I am going to write about the difference between carbo-loading (CL) and glycogen supercompensation (GS) and why perhaps, GS is a superior approach to packing more fuel into your body for the benefit of your run/race.
For endurance athletes, the act of consuming a large plate of pasta the night before an endurance event (marathon, triathlon…) is pretty common place. I’ve been doing it since I was in my early 20s and mostly because every big run had a social/carbo-loading dinner set up the night before. In fact, the Boston Marathon (1997) provided all you could drink beer! How cool is that? We were CARBO-LOADING. We were loading up with carbs because they are our primary source of fuel when engaging in steady-state endurance events where our effort is aerobic in nature.
CL is easy – stuff your face with carbs (pastas seemed to be the carb of choice back then) of various levels on the glycemic index, get sleep, pee/poop – go race/run/bike/swim. What one needed to learn was which foods agreed with their GI and which foods did not and that is a whole different subject.
Glycogen supercompensation is superior in that it seeks to not just replace muscle glycogen to normal levels. The benefit of GS over CL is its ability to replace glycogen at levels greater than normal. In other words, you become like a car retrofitted with an external fuel tank which allows you to travel further before experiencing the fatigue that depleted glycogen levels will absolutely cause you to experience.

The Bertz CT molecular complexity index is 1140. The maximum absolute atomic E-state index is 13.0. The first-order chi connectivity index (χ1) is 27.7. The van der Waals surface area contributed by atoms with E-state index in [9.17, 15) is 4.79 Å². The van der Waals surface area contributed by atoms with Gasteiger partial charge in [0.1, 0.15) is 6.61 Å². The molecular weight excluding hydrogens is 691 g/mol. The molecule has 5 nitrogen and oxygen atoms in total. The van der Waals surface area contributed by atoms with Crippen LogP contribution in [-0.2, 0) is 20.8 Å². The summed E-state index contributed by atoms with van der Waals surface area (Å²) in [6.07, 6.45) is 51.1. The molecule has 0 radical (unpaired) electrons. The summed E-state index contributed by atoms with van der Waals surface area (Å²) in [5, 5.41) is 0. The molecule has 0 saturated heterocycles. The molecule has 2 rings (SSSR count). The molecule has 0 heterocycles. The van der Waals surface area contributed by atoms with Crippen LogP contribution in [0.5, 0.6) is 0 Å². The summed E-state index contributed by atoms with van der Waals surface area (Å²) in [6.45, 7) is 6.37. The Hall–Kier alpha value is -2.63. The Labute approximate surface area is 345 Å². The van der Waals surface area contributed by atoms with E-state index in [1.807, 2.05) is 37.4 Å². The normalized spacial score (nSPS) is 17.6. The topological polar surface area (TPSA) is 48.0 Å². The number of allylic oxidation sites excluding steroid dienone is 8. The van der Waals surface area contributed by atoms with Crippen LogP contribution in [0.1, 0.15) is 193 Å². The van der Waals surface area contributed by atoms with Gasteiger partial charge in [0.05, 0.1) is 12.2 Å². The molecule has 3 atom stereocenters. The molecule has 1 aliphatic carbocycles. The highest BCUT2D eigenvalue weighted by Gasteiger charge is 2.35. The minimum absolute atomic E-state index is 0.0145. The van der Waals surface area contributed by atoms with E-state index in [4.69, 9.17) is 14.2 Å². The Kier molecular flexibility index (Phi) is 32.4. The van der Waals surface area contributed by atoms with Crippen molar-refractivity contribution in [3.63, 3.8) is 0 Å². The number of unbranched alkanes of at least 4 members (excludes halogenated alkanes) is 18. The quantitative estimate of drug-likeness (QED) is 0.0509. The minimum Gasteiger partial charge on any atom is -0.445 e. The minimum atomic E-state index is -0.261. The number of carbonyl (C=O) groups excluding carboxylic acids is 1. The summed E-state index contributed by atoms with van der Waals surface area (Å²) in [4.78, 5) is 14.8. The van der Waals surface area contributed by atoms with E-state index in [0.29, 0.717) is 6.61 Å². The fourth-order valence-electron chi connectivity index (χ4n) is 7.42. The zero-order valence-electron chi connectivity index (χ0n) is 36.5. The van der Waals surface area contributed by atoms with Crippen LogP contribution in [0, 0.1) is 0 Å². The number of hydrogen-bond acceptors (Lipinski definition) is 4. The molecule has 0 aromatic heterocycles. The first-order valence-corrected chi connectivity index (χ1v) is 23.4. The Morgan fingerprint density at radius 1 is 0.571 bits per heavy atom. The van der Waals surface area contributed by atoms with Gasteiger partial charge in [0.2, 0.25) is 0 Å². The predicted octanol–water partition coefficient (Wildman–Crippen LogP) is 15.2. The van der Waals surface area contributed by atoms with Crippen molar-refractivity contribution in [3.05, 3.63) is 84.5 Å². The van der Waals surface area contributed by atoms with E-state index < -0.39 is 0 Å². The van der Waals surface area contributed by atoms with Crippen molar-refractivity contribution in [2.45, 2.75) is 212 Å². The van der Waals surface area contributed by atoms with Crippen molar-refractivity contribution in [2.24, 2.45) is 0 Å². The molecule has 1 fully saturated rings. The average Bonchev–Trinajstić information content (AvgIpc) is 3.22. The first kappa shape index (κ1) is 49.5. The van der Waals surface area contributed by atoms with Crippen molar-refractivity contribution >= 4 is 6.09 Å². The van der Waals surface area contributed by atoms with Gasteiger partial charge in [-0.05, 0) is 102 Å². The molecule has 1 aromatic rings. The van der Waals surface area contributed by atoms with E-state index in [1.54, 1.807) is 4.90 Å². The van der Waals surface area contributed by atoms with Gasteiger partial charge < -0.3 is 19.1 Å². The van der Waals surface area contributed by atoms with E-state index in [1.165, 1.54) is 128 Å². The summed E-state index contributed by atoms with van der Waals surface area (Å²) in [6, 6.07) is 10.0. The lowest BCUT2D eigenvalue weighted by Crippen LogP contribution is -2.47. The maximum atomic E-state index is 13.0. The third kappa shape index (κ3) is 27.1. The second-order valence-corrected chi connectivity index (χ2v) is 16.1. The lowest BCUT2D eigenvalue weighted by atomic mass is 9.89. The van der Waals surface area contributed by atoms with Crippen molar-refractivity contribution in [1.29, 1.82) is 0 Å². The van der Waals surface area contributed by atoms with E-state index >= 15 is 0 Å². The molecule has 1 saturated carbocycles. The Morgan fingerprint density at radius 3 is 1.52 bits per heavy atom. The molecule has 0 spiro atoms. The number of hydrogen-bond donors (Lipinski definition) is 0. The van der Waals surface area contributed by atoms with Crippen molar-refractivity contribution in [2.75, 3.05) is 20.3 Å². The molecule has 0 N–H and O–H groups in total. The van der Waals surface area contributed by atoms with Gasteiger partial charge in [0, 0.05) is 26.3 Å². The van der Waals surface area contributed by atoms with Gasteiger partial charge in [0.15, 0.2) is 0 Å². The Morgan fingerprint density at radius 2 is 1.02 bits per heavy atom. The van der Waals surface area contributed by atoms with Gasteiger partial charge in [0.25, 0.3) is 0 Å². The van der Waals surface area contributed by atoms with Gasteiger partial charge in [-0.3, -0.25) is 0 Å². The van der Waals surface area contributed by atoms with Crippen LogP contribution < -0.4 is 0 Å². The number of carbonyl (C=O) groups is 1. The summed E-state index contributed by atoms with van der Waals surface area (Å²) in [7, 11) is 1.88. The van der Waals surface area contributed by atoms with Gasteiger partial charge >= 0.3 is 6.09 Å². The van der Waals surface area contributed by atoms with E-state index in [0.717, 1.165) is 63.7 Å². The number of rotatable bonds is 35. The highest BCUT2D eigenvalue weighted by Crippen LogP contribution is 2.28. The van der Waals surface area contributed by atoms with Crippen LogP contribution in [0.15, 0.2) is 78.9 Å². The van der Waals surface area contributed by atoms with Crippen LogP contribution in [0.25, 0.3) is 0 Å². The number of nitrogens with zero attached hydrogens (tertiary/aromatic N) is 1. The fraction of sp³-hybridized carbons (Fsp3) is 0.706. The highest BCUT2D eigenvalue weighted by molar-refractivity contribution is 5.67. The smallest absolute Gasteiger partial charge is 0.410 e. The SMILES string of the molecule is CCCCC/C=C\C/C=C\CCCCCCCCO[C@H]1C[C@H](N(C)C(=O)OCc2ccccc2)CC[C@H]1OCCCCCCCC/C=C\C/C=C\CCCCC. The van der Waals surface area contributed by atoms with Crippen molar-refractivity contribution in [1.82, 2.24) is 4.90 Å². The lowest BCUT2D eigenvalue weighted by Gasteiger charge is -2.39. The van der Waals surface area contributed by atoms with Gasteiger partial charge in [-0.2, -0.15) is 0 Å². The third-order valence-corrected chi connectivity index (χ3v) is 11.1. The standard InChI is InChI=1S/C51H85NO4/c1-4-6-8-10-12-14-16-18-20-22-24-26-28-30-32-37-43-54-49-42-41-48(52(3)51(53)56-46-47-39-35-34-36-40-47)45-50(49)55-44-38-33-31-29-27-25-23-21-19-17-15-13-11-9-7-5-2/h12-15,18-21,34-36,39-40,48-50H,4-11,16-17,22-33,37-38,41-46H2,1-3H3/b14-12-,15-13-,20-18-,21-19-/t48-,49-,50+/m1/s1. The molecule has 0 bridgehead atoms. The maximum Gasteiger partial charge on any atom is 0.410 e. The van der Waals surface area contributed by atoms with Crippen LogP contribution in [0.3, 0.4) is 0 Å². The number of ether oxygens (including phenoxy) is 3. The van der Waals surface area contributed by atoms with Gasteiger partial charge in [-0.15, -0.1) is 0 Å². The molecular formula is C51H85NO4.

Here is what we know as fact based on research – the ability to sustain prolonged exercise depends on muscle glycogen concentration.
So, let me spare you the WHY (because you can look that up within Google Scholar or go to Graduate School if you really want to get into the weeds) and just tell you HOW.
GS process is based on a 6-9 day cycle that involves both diet and exercise prior to your endurance event.
The easiest way to explain the cycle is to provide a simple chart along with a few caveats to further explain some details.
Glycogen depletion requires vigorous exercise (which most endurance athletes do not want to do in their final week for the sake of recovery). Fortunately, glycogen levels tend to stay elevated for ~ 3 days following a GS cycle. As the chart shows, you will enjoy 6 days of recovery and still benefit from enhanced glycogen storage.
Things to remember: principal of specificity is in effect here. Vigorous exercise needs to use the same muscles you intend to deplete which are the same muscles you’ll largely rely upon during your event e.g., runners deplete by running, cyclers deplete by cycling, etc.
Also, according to research, Day 1 of the High CHO (carbohydrate) should consist of simple sugars ingested every 3 hours for steady glycogen synthesis – pack it in with small doses and don’t gain weight by allowing any of it to be stored as FAT.
Lastly, if at all possible, run some trial attempts at GS in order to determine exactly how YOU respond and tweak as necessary. Everyone is at least slightly different!
|1||High protein/low CHO||Vigorous|
|2||High protein/low CHO||Vigorous|
|3||High protein/low CHO||Vigorous|
|4||High CHO (600 g)||None|
|5||High CHO (600 g)||None|
|6||High CHO (600 g)||None|